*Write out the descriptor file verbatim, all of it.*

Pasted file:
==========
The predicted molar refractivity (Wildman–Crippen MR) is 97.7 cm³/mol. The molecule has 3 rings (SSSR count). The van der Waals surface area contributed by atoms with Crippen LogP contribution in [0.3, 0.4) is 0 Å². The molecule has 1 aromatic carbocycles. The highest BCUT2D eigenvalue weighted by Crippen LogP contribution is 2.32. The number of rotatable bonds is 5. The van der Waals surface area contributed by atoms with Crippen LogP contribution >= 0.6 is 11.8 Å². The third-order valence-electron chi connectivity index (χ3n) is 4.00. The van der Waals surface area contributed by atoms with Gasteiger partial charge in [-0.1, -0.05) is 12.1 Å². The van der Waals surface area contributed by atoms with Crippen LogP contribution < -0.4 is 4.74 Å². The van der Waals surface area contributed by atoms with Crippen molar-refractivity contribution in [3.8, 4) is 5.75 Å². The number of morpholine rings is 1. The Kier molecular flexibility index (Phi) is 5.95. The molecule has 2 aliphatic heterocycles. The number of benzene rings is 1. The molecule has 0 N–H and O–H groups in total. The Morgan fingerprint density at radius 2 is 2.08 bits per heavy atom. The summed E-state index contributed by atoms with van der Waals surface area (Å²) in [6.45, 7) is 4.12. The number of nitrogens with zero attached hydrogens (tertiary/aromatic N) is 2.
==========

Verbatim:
The predicted molar refractivity (Wildman–Crippen MR) is 97.7 cm³/mol. The molecule has 3 rings (SSSR count). The van der Waals surface area contributed by atoms with Crippen LogP contribution in [0.3, 0.4) is 0 Å². The molecule has 1 aromatic carbocycles. The highest BCUT2D eigenvalue weighted by Crippen LogP contribution is 2.32. The number of rotatable bonds is 5. The van der Waals surface area contributed by atoms with Crippen LogP contribution >= 0.6 is 11.8 Å². The third-order valence-electron chi connectivity index (χ3n) is 4.00. The van der Waals surface area contributed by atoms with Gasteiger partial charge in [-0.1, -0.05) is 12.1 Å². The van der Waals surface area contributed by atoms with Crippen LogP contribution < -0.4 is 4.74 Å². The van der Waals surface area contributed by atoms with Crippen molar-refractivity contribution in [3.8, 4) is 5.75 Å². The number of morpholine rings is 1. The Kier molecular flexibility index (Phi) is 5.95. The molecule has 2 aliphatic heterocycles. The number of benzene rings is 1. The molecule has 0 N–H and O–H groups in total. The Morgan fingerprint density at radius 2 is 2.08 bits per heavy atom. The summed E-state index contributed by atoms with van der Waals surface area (Å²) in [6.45, 7) is 4.12. The number of nitrogens with zero attached hydrogens (tertiary/aromatic N) is 2.